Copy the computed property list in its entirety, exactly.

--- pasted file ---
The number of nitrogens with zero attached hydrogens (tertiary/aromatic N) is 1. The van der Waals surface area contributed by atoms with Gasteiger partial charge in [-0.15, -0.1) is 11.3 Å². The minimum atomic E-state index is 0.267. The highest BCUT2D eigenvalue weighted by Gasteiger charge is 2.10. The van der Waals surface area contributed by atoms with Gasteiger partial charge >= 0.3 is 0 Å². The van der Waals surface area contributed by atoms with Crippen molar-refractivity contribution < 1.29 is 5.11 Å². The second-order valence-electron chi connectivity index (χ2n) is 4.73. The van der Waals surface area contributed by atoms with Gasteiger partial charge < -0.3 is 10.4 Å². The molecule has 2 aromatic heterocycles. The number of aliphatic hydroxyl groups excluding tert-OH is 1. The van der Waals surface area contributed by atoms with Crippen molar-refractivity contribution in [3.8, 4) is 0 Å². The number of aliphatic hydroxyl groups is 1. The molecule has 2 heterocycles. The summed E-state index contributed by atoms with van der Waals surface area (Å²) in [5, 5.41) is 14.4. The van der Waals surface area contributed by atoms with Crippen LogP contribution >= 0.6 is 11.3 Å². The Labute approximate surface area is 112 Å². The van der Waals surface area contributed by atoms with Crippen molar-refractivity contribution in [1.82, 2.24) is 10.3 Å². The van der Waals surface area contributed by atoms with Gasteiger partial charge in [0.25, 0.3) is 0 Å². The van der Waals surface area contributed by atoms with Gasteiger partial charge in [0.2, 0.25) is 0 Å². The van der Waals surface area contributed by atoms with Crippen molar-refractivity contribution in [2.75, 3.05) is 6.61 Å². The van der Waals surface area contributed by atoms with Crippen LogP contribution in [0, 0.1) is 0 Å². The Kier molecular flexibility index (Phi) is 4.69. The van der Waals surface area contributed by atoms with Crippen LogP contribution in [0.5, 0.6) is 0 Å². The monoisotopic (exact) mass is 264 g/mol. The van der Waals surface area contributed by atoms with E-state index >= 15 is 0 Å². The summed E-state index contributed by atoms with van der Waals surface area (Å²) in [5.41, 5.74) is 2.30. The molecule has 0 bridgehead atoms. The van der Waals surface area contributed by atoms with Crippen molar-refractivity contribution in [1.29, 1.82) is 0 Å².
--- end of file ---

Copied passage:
The number of nitrogens with zero attached hydrogens (tertiary/aromatic N) is 1. The van der Waals surface area contributed by atoms with Gasteiger partial charge in [-0.15, -0.1) is 11.3 Å². The minimum atomic E-state index is 0.267. The highest BCUT2D eigenvalue weighted by Gasteiger charge is 2.10. The van der Waals surface area contributed by atoms with Gasteiger partial charge >= 0.3 is 0 Å². The van der Waals surface area contributed by atoms with Crippen molar-refractivity contribution < 1.29 is 5.11 Å². The second-order valence-electron chi connectivity index (χ2n) is 4.73. The van der Waals surface area contributed by atoms with Gasteiger partial charge < -0.3 is 10.4 Å². The molecule has 2 aromatic heterocycles. The number of aliphatic hydroxyl groups excluding tert-OH is 1. The van der Waals surface area contributed by atoms with Crippen molar-refractivity contribution in [3.8, 4) is 0 Å². The number of aliphatic hydroxyl groups is 1. The molecule has 2 heterocycles. The summed E-state index contributed by atoms with van der Waals surface area (Å²) in [5, 5.41) is 14.4. The van der Waals surface area contributed by atoms with Crippen LogP contribution >= 0.6 is 11.3 Å². The Labute approximate surface area is 112 Å². The van der Waals surface area contributed by atoms with Crippen molar-refractivity contribution in [1.82, 2.24) is 10.3 Å². The van der Waals surface area contributed by atoms with Gasteiger partial charge in [0.25, 0.3) is 0 Å². The van der Waals surface area contributed by atoms with Gasteiger partial charge in [0.2, 0.25) is 0 Å². The van der Waals surface area contributed by atoms with Crippen molar-refractivity contribution in [2.75, 3.05) is 6.61 Å². The van der Waals surface area contributed by atoms with Crippen LogP contribution in [0, 0.1) is 0 Å². The Kier molecular flexibility index (Phi) is 4.69. The van der Waals surface area contributed by atoms with Crippen LogP contribution in [0.5, 0.6) is 0 Å². The monoisotopic (exact) mass is 264 g/mol. The van der Waals surface area contributed by atoms with E-state index >= 15 is 0 Å². The summed E-state index contributed by atoms with van der Waals surface area (Å²) in [5.41, 5.74) is 2.30. The molecule has 0 bridgehead atoms. The van der Waals surface area contributed by atoms with Crippen molar-refractivity contribution in [1.29, 1.82) is 0 Å².